Blues, jazz, and rock guitarists can take both themselves and their listeners into exciting and surprisingly unexpected territories with just one element. It’s an element that musicians spend years developing and perfecting, that can easily run the risk of sounding less artistic and more mechanical if not done right. It’s not uncommon and it’s not a mystery; but, it is a big element that is tremendously rewarding and can lead to lasting impact on the ears and hearts of your listeners. Today’s post is about the musical element of improvisation, which is the act of creating music solos and riffs on the fly.
Just like improvisational acting and comedic performances, musical improvisation takes a lot of courage, especially for those who are shy about being in the spotlight. This ability also requires a broad range of knowledge, playing techniques, and skill.
But, what’s often overlooked are the variables that the improviser has no control of or over—the other people in the band!
Yes, it’s very important that everyone on stage with you are synced up. It’s even more critical that you are comfortable playing with them. As you can probably see, choosing to improvise during a song can sometimes be energizing and good, and yet, under less than ideal conditions, it can be cringe-worthy and bad.
So, where do we go from here?
I hope your brainstorming wheels are turning because as a guitarist, I can pretty much guarantee that you’ll dig in and enjoy improvising whole-heartedly once you find your personal preferences and “settings.” That being said, I’m going to share some steps to help you (and your band, if you have one) get started.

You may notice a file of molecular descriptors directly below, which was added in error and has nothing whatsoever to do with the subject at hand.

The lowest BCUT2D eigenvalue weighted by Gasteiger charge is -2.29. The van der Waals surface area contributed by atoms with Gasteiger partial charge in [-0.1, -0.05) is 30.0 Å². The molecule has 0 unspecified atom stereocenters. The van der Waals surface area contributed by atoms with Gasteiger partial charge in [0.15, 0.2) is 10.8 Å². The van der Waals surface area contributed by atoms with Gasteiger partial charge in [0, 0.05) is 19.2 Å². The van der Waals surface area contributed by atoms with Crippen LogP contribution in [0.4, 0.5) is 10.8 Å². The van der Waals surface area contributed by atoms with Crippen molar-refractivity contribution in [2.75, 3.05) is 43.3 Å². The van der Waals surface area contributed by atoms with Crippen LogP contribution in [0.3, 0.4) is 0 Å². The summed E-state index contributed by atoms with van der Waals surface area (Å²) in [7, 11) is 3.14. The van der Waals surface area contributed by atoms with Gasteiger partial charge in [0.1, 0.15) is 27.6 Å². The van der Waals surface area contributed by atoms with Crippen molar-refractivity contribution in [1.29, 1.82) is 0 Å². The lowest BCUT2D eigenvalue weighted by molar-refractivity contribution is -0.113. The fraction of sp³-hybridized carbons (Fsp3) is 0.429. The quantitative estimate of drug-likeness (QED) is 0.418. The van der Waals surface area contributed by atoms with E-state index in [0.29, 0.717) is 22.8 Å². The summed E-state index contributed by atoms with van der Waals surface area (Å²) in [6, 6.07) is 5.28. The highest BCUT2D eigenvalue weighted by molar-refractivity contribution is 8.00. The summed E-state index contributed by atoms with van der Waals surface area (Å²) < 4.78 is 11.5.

- You and your bandmates should begin by picking a song that’s written in the form of a lead sheet, which is music written with just the essentials, i.e., chord names written above the vocal or instrumental melody. This format leaves room for artist interpretation in the areas of chord rhythms, intros, solos, etc.
- After agreeing on a song, and thereby, finding direction so everyone’s on the same page, all band members should work on mastering the song and/or their parts individually, to the point where they feel confident with their ability to play the piece.
- For those who take on solo parts and need to improvise, the pressure may weigh a bit heavier on them. It’s not uncommon to fall victim to a case of overly rambunctious butterflies (also known as nerves), which as many musicians know, can stop a practice rehearsal in its tracks. To say that things can get a little hairy is a complete understatement! To help ease the nerves, here are a few questions that you should think about and discuss with the others, regardless of whether you take a solo or you’re playing backup:
- How long will the other player solo?
- When do I get to play the melody?
- How many times should we run through the lead sheet before ending the song?
Once you’ve mapped out how and when you will improvise, it’s time to dive in and just do it!
You might feel like a fish out of water when playing this way–heck, you and your bandmates will probably struggle to get through an entire song the first couple of times. This is OK. Don’t give up. As time goes by, the freedom to express yourself on the fly with guitar will become second nature.